As I undergo a weight and health revitalization, I'm paying more attention to other facelifts in my area. A real estate development company has bought up a large amount of waterfront land just on the other side of my neighborhood. They are putting up three high-rise mega-bucks condos. Tower One is up and framed. It's huge.
I live in a village. We have a nice municipal facility that houses our two-man police force, our mayor's office, space for elected officials, court, and town hall.
Since the village is so small, we use services from two nearby towns. For postal service, we use the closest town. It has less than 9500 people. So we are a small town surrounded by and abutted by many other small towns. You can blur through three towns on one road in about five miles. And we're really close to a big city, so we get the best of all the worlds. The sophistication and amenities of big city with the feel-good neighborliness of small town.
We appreciate that quality. Homes and businesses are well-maintained, but not fancy. It's very down-to-earth. Everything is reasonably priced. You can live fairly cheaply here, very simply. And it's very friendly.
When I go shopping, it's like a social excursion. We can go eat in our local restaurants and always see people we know. People care here, and chip in regularly for one another. It's a true community.
My mother says it's like a time-warp.
We jokingly call my town Pleasantville.
We're in a prime real estate area, or so you'd think, since we are waterfront. We have rivers, lakes, and ocean all within visual distance. But, like I said, up to this point, it's been a sort of forgotten area. Very simple. Then...the gentrification train pulled into our station. It shouldn't be a surprise. But it is.
The billboards outside of the "under development areas"---most of which used to house local businesses, mainly boat businesses or waterfront restaurants---are large and glossy with images of beautiful bikini clad women looking suitably blase while sunning on a yacht, jetskiing, or looking languidly into the eyes of handsome men. I've begun referring to our town as Little Miami, since it seems that is what they'd like to make of it.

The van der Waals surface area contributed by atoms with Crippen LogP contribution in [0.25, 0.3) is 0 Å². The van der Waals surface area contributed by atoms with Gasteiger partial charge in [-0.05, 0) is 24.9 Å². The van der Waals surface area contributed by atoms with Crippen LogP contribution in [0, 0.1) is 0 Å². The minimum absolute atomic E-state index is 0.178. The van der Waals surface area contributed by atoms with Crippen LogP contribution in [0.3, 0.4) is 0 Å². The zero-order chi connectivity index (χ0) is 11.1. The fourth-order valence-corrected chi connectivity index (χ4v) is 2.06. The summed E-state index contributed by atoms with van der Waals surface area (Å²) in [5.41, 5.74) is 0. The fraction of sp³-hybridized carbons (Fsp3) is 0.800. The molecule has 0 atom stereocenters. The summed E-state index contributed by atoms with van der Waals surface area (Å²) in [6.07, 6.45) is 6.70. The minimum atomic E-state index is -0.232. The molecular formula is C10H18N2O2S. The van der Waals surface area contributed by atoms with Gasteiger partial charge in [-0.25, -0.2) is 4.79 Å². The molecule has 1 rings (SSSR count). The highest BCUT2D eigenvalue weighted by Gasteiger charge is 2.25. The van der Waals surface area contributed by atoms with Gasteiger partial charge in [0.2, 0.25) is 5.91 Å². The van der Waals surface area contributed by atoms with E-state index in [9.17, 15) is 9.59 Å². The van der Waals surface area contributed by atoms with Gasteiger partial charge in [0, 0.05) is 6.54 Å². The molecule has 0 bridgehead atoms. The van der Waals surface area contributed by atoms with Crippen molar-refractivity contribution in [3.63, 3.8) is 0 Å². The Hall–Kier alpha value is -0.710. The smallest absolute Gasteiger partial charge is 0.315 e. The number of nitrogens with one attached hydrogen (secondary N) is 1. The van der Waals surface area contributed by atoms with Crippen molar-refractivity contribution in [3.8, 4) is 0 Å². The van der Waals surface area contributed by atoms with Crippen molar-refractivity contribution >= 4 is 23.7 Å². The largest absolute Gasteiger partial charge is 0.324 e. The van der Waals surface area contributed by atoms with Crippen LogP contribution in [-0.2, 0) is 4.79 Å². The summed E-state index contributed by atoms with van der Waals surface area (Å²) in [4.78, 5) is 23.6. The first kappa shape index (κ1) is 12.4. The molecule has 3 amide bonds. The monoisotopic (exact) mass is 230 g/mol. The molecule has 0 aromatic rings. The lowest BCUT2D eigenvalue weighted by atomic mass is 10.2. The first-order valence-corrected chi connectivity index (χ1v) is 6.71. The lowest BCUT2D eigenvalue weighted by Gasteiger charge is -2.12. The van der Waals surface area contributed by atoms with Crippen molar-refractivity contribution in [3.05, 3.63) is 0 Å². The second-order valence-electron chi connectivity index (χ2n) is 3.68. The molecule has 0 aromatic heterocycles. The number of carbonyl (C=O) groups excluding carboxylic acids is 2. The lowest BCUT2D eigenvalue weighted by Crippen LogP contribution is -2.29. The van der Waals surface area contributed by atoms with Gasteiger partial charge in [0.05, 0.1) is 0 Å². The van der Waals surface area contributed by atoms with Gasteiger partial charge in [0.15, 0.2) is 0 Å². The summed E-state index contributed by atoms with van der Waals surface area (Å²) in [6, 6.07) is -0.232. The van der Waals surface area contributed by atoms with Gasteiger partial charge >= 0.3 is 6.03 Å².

It scares me, these images, these goals, for a variety of reasons.
In anticipation of the Increased Money Base of People with More Money than they Know What to Do with moving into our community, businesses have been changing. More chi-chi places have been coming in and taking over either available land or shoving out smaller, cheaper, local businesses.
Signs have quit advertising family-friendly and have begun instead using ones like "elegant."
We've experienced this before. Our last town in MA went from "small town village with family-friendly spots" to "Yuppie Capital of the North Shore." We went from being able to bike up to a great, fun pub to having to drive to the next town to find a place we could (a) afford and (b) be accepted at in casual clothing with a child. We were pretty sad.
So I watch this current development with trepidation.
The mayor of our town came to one of my club's meetings last spring to discuss some of this development. We must have sounded like some degree of sticks in the mud, but how happy would you be with high-rises towering over your neighborhood?
We also expect that the increase in property value to increase property taxes. This could edge out some people. A downside of gentrification. I've seen it before. I've felt it before.
The mayor tried to reassure us.
We just built a new elementary school. The community is pouring heart and soul into this school and we are all pleased and happy about it. Across the street from the school is a boat retailer. He went out of business courtesy of Hurricane Katrina. We knew that land was up for grabs, and also knowing about the high-rises, we expressed concern to the mayor.
She assured us the city would develop half the land for green space and the other half for private, two-story townhomes.
Instead, it appears they will be putting in a very tony resort/hotel.
Next to our neighborhood, next to our elementary school.
It might sound narrow-minded and petty, but I'm not entering into this development and transformation of our community with a glad heart.
I feel the cons of what we lose far outweigh the pros of increased property value and more money in the community. I think we have money enough in the community.
I like our small-town, laid back feel. I don't want to lose that. I like my kids growing up with a town that values values over money, surrounded by solid people, good eggs.
Can our town survive an influx of yuppie capital? I hope so.
So what do you think? Hve you experienced gentrification in your community? Do you believe it is a positive? Or are you more like me?
copyright 2007 Julie Pippert